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Petrostates in Peril
Russia’s Lukoil Wants to Work with OPEC

Leonid Fedun, the vice president of the Russian state-owned oil company Lukoil said he would welcome production coordination with the oil cartel OPEC this week, if the Kremlin were to approve such a strategy. Reuters reports:

“In my opinion, if such a political decision is taken, Russia should jointly work with OPEC to cut supply to the market… It’s better to sell one barrel of oil at $50 than two barrels at $30,” Fedun told TASS news agency in an interview.

The Telegraph‘s Ambrose Evans-Pritchard hinted that something like this might be in the cards earlier this month, but even as Lukoil and the state-owned oil pipeline company Transneft float the idea that Russia might cut production in the near future, Moscow’s own energy outlook has it keeping production at current levels, which are close to post-Soviet records. The WSJ reports:

The Russian Energy Ministry forecasts that national oil production will remain at current levels through 2035. The International Energy Agency, a Paris-based monitor of energy trends, expects Russian oil output to stop growing this year. By 2020, Russian oil production could fall to 10.5 million barrels a day, the IEA said, and sink to 9 million barrels a day by 2040.

Still, OPEC would love to see Russia cut production, and the cartel’s Secretary-General, Abdalla El-Badri, said just this week that the global glut of crude “should be viewed as something OPEC and non-OPEC tackle together,” adding that “it is crucial that all major producers sit down to come up with a solution to this.” Russia hasn’t cooperated with coordinated production cuts in the past, but at this point, every petrostate on the planet would welcome it were one of their rival producers to reign in production, as low prices stress national budgets and put pressure on regimes.

But Lukoil won’t be the one making those production decisions for Russia—Putin will. And it’s hard to see the Russian President managing to come to some sort of agreement with OPEC when the cartel’s own members can’t trust one another enough to make any cuts of their own.

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  • Jim__L

    If Russia can herd these cats, that diplomatic victory would be REALLY bad news for the West.

    I know VM doesn’t think much of Putin’s chances, but might Russia not be willing to make this happen by cutting deals far beyond the scope of the oil markets? What if, say, the Saudis’ desire to sell lots of oil were ameliorated by Russia making some arms deals with them, to get them the means to fight in Yemen (and elsewhere) without having to sell so much oil? It might piss off the Iranians, but what are they going to do about it? (Besides rake in more profits from their oil.)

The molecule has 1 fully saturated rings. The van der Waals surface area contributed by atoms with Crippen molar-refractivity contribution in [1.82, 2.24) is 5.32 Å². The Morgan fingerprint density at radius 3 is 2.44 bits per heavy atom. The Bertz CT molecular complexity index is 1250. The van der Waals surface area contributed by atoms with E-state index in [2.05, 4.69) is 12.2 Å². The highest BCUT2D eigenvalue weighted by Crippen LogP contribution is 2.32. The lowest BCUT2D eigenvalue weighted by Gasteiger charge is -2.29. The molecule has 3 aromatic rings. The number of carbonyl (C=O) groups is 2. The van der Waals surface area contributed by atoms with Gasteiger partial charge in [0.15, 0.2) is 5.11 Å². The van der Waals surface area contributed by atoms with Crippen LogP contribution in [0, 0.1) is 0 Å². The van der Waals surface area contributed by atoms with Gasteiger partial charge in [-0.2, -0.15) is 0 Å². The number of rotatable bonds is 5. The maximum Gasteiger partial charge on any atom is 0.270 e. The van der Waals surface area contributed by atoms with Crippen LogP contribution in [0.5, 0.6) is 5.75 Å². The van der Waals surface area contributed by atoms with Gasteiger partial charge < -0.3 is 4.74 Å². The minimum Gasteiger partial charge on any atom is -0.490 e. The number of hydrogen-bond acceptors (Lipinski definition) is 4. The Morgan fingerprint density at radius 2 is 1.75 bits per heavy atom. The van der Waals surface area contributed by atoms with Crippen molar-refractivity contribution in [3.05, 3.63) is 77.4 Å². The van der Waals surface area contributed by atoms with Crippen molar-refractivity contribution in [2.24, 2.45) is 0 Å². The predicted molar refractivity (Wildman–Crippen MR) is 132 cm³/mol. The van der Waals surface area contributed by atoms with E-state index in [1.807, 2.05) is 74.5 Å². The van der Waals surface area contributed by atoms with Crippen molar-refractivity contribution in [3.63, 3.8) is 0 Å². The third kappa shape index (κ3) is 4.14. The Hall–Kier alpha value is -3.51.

Or, they could broker economic peace in the region, allowing Iran, Iraq, Saudi Arabia, and Russia to all sell less oil for more money.

    The layers of irony make this a farce… War in the Middle East has led to a glut of oil, rather than higher prices, as the players try to pay for their wars by selling oil. Also, all the players are selling oil as fast as ever they can, beggaring them all as quickly as possible even as they jockey for preeminence. On top of that, the Politically Correct in the West have decided to move away from fossil fuels, even as their economies stagnate.

    Comedy, comedy, all is comedy.

    • f1b0nacc1

      How about the Russians cutting a deal with the Saudis involving an ‘accident’ at one of the Iranian nuclear facilities? After all, Russia doesn’t have very much interest in a nuclear Iran either…

      • Jim__L

        Considering how many US allies have nukes compared to how few Russian allies have nukes, I’m not sure that Russia can be relied upon to support non-proliferation in Iran.

        • f1b0nacc1

          This presumes, of course, that the Russians would consider the Iranians allies, as opposed to ‘fellow travellers’. In the long run, the Iranians despise the Russians just as much as they do the West, but the Russians are convenient stooges at this time….

          • Jim__L

            I think you’re magnifying the Iranians out of all proportion to their actual power and potential. Russia may be a shadow of the USSR, but it is still 4x the economy of Iran, and leaps and bounds ahead of them in technology — military tech in particular.

          • f1b0nacc1

            If this was about an open slam-bang shoot-em up war, I would agree with you, but that isn’t what I am talking about. Iran represents militant Islam, which the Russians (with their large, restive muslim minorities, particularly in the southern regions) are deeply uncomfortable with. Iran with nukes might even be worse, though the Russians have little that they can do about that in the short term, which is where they are fixated right now. Iran has been a traditional Russian boogeyman, this goes back to the post-WWII era, and further back than that if you want to look there.
            Of course the Russians could win a war, but that isn’t the sort of conflict we are talking about. Right now the Russians are more worried about internal uprisings (aided and abetted by the Iranians, who have no more love for them than they do for us) than a conventional war.

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